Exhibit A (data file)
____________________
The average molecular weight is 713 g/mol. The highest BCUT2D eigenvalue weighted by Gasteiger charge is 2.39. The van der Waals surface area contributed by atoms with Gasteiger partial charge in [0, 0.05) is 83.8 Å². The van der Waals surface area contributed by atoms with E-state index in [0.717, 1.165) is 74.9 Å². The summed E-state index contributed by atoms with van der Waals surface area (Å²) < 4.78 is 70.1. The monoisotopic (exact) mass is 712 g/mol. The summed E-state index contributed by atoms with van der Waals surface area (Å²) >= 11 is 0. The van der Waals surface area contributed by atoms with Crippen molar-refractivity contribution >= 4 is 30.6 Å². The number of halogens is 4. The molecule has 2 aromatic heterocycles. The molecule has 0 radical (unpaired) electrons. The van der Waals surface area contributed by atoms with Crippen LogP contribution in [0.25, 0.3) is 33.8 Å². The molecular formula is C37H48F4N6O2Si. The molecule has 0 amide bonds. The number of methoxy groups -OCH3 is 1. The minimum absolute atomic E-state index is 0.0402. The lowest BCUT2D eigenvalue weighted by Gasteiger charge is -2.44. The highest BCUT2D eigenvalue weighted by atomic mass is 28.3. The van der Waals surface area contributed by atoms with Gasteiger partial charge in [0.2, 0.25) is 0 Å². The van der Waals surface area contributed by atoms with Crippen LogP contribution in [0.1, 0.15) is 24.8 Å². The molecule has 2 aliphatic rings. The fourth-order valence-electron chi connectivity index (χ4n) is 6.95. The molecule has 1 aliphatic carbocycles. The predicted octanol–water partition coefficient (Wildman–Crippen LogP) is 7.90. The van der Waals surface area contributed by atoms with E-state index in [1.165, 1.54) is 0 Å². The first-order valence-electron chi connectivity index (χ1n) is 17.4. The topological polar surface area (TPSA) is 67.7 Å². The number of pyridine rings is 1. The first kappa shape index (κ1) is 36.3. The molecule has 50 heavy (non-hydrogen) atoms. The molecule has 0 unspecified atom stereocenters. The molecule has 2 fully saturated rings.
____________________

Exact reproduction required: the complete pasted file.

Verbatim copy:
The average molecular weight is 713 g/mol. The highest BCUT2D eigenvalue weighted by Gasteiger charge is 2.39. The van der Waals surface area contributed by atoms with Gasteiger partial charge in [0, 0.05) is 83.8 Å². The van der Waals surface area contributed by atoms with E-state index in [0.717, 1.165) is 74.9 Å². The summed E-state index contributed by atoms with van der Waals surface area (Å²) < 4.78 is 70.1. The monoisotopic (exact) mass is 712 g/mol. The summed E-state index contributed by atoms with van der Waals surface area (Å²) >= 11 is 0. The van der Waals surface area contributed by atoms with Crippen molar-refractivity contribution >= 4 is 30.6 Å². The number of halogens is 4. The molecule has 2 aromatic heterocycles. The molecule has 0 radical (unpaired) electrons. The van der Waals surface area contributed by atoms with Crippen LogP contribution in [0.25, 0.3) is 33.8 Å². The molecular formula is C37H48F4N6O2Si. The molecule has 0 amide bonds. The number of methoxy groups -OCH3 is 1. The minimum absolute atomic E-state index is 0.0402. The lowest BCUT2D eigenvalue weighted by Gasteiger charge is -2.44. The highest BCUT2D eigenvalue weighted by atomic mass is 28.3. The van der Waals surface area contributed by atoms with Gasteiger partial charge in [0.2, 0.25) is 0 Å². The van der Waals surface area contributed by atoms with Crippen LogP contribution in [0.1, 0.15) is 24.8 Å². The molecule has 2 aliphatic rings. The fourth-order valence-electron chi connectivity index (χ4n) is 6.95. The molecule has 1 aliphatic carbocycles. The predicted octanol–water partition coefficient (Wildman–Crippen LogP) is 7.90. The van der Waals surface area contributed by atoms with E-state index in [1.165, 1.54) is 0 Å². The first-order valence-electron chi connectivity index (χ1n) is 17.4. The topological polar surface area (TPSA) is 67.7 Å². The number of pyridine rings is 1. The first kappa shape index (κ1) is 36.3. The molecule has 50 heavy (non-hydrogen) atoms. The molecule has 0 unspecified atom stereocenters. The molecule has 2 fully saturated rings.